Then I heard about the mayor of small town (pop. 200) in Texas that was surrounded by 18 natural gas wells. The company that profited from the wells assured the mayor that everything was safe. But the mayor’s kids had constant nose bleeds, and not just little dribbles. They were gushers. I heard him on The Story, a radio program on NPR. The mayor loved his town and fought the good fight, but eventually choose to move out of town to protect the health of his family. That was the right decision. The safety of his family had to come first. Along the way he fought the company and got little help from the state of Texas.

When it comes to energy, all I hear about is how we need, more, more, and more. Projections for energy use in the U.S. in the future show that demand will be going up. But what if less was more? What if the most powerful weapon we ever had (conservation) was already within our grasp? What if we figured out new ways to get by with less? Of course, we live in a culture where fuel economy in vehicles has barely moved a blip since the time the combustion engine was invented. This sort of approach seems to be of little interest to us.

We need energy. We crave energy. We demand energy. Our very lives and almost everything single thing we do depends on energy. But at the same time, energy production is one of the most destructive things that we humans can ever do.

How will we ever reconcile this? Is it even possible?

In part two I’ll try to answer the big question, “What if we found a limitless and perfectly safe form of energy?”

This is my “E” post for the April 2011 “A to Z Blogging Challenge.”

You call that mileage?

While watching the Super Bowl the other day, I caught a couple of car commercials bragging about fuel economy in the 40 mpg range. One of them was the 2011 Hyundai Elantra that claims to get 40 miles per gallon.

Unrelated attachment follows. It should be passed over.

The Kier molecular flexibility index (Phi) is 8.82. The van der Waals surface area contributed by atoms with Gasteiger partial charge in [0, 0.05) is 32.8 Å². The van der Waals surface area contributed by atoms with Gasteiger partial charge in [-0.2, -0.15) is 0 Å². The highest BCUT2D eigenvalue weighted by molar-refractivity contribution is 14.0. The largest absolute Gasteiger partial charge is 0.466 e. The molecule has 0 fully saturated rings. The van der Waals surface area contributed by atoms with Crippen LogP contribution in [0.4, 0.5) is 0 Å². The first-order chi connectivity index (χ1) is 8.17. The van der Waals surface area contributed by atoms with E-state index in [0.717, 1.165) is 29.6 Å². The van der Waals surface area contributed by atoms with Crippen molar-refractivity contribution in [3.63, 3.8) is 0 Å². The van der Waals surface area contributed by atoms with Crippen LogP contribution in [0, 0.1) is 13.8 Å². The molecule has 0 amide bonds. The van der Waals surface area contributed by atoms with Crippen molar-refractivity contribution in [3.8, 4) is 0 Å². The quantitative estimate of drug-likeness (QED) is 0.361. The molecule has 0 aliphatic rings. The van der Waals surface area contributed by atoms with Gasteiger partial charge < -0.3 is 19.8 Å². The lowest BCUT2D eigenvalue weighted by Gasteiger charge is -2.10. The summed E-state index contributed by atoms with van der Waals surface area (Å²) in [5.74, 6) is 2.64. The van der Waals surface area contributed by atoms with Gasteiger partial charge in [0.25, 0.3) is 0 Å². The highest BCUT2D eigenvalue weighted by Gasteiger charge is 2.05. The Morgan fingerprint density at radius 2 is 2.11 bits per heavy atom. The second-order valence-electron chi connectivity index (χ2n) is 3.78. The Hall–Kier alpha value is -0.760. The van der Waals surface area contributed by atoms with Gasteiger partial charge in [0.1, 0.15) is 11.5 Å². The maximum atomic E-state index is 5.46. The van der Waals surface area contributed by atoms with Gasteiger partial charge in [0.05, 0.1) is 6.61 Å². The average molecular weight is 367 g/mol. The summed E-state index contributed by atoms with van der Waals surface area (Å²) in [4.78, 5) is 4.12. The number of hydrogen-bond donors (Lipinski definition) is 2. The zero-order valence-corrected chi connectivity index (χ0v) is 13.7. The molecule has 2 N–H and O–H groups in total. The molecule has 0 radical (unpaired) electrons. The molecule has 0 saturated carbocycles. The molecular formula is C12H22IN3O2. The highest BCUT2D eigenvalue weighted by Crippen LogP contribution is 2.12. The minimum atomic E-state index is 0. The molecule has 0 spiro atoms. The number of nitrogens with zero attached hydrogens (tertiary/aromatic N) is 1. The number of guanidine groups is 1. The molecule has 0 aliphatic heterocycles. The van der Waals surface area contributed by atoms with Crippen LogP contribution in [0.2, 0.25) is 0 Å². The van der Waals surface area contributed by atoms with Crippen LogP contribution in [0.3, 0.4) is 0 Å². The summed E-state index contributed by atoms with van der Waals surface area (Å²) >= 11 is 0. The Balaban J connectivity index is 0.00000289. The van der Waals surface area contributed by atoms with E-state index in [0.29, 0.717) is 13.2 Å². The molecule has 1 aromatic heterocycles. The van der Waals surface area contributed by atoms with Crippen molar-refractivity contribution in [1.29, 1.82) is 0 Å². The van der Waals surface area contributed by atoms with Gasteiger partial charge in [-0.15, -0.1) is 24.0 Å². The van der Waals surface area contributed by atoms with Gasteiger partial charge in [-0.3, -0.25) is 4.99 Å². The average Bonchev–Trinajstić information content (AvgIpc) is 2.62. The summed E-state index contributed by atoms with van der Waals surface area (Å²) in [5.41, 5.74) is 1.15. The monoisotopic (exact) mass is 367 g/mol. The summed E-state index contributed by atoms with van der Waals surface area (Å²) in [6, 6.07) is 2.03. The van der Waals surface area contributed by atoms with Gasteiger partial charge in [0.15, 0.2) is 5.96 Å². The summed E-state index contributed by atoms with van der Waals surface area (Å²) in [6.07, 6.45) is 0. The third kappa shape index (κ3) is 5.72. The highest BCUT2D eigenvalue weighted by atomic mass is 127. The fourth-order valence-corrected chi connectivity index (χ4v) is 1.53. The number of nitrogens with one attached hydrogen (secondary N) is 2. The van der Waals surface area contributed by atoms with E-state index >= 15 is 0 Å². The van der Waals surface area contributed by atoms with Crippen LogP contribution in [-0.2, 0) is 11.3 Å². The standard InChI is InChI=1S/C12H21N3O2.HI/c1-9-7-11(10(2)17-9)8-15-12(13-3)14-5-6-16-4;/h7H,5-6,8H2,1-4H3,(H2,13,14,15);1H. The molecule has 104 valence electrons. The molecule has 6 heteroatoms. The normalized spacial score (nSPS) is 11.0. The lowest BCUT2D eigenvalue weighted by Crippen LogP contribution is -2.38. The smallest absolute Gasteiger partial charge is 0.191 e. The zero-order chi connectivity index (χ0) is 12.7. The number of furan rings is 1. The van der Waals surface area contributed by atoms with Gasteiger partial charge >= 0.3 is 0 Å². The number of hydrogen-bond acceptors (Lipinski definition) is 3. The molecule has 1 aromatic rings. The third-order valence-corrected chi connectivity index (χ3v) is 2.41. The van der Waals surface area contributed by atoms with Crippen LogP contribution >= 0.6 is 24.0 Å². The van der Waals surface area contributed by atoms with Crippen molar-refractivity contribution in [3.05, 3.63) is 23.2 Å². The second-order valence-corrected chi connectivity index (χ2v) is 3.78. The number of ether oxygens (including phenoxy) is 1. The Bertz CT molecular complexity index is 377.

40 mpg? That’s it? This supposed to be what is considered good?

That got me thinking. I decided to build a graph.

First, where we were. The initial point on the graph. I picked the Ford Model T. Says Wikipedia: “According to Ford Motor Company, the Model T had fuel economy on the order of 13 to 21 mpg.”

To keep the graph fair, I used the lower value of 13 mpg. This will make the improvement over time that much more dramatic.

I then made a linear line showing the increase in MPG over time between those two points. The 13 mpg of 1908 and the approx. 40 mpg of 2008.

In other words, in about 90 years we’ve gone from 13 mpg to about 40 mpg. Think about that. With all of the advances in technology in the 20th century, that’s all we could do? Wow!

Of course, using only two data points leaves out a lot of interesting activity in between. Here’s a graph that shows detail activity from the 70’s to present day:

Source: PewFuelEfficiency.org (PDF)

This graph shows a nice increase across the board between 1975 and 1987 or so. Of course, you have to notice that in 1975 the average fuel economy was only about 15 mpg. What the hell?

This car from 1908 could beat the average car of 1975 in fuel economy

So yeah, the pricing crisis in the early 1970’s prompted that increase in fuel economy. But then look what happens. We get complacent. We have a short memory. For over 20 years fuel economy has remained as flat as a pancake. And that’s just pathetic.

Oil is a finite resource. Put simply, if we could double fuel economy we’d use half as much. (In theory. Of course, if that happened demand would go up, so it wouldn’t be quite that simple.) Even so, fuel economy is probably the single most important lever we could move at this moment in time – if we had the collective will to care.

I’m amazed that car commercials can tout 40 mpg as some sort of achievement when really it is nothing more than a pathetic reminder of how little we’ve done.